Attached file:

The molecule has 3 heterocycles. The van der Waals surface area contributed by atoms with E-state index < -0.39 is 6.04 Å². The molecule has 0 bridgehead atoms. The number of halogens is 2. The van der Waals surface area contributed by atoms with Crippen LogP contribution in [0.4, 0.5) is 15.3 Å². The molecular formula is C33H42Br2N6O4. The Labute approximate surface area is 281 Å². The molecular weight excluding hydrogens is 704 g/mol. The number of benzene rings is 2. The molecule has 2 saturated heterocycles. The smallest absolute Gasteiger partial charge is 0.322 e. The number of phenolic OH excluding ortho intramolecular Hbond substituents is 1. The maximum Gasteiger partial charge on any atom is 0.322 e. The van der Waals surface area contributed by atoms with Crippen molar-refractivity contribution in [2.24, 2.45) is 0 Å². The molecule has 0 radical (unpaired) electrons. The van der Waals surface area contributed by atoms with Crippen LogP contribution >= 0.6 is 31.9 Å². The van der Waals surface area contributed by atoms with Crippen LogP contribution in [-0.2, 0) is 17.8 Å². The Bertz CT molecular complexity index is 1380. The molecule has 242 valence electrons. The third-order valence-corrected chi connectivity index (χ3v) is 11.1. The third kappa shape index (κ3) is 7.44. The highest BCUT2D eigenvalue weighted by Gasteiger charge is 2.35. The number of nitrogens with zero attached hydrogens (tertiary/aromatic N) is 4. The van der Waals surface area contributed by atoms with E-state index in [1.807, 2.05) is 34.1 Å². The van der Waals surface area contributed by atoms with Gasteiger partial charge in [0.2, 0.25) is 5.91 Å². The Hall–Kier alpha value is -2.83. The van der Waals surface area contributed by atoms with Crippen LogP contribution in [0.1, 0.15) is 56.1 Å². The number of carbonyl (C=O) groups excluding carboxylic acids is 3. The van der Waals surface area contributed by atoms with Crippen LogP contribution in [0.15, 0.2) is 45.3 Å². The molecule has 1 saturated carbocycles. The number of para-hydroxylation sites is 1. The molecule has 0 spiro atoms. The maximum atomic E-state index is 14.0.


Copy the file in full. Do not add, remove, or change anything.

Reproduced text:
The molecule has 3 heterocycles. The van der Waals surface area contributed by atoms with E-state index < -0.39 is 6.04 Å². The molecule has 0 bridgehead atoms. The number of halogens is 2. The van der Waals surface area contributed by atoms with Crippen LogP contribution in [0.4, 0.5) is 15.3 Å². The molecular formula is C33H42Br2N6O4. The Labute approximate surface area is 281 Å². The molecular weight excluding hydrogens is 704 g/mol. The number of benzene rings is 2. The molecule has 2 saturated heterocycles. The smallest absolute Gasteiger partial charge is 0.322 e. The number of phenolic OH excluding ortho intramolecular Hbond substituents is 1. The maximum Gasteiger partial charge on any atom is 0.322 e. The van der Waals surface area contributed by atoms with Crippen molar-refractivity contribution in [2.24, 2.45) is 0 Å². The molecule has 0 radical (unpaired) electrons. The van der Waals surface area contributed by atoms with Crippen LogP contribution >= 0.6 is 31.9 Å². The van der Waals surface area contributed by atoms with Crippen LogP contribution in [-0.2, 0) is 17.8 Å². The Bertz CT molecular complexity index is 1380. The molecule has 242 valence electrons. The third-order valence-corrected chi connectivity index (χ3v) is 11.1. The third kappa shape index (κ3) is 7.44. The highest BCUT2D eigenvalue weighted by Gasteiger charge is 2.35. The number of nitrogens with zero attached hydrogens (tertiary/aromatic N) is 4. The van der Waals surface area contributed by atoms with E-state index in [1.807, 2.05) is 34.1 Å². The van der Waals surface area contributed by atoms with Gasteiger partial charge in [0.2, 0.25) is 5.91 Å². The Hall–Kier alpha value is -2.83. The van der Waals surface area contributed by atoms with Crippen LogP contribution in [0.1, 0.15) is 56.1 Å². The number of carbonyl (C=O) groups excluding carboxylic acids is 3. The van der Waals surface area contributed by atoms with Crippen LogP contribution in [0.15, 0.2) is 45.3 Å². The molecule has 1 saturated carbocycles. The number of para-hydroxylation sites is 1. The molecule has 0 spiro atoms. The maximum atomic E-state index is 14.0.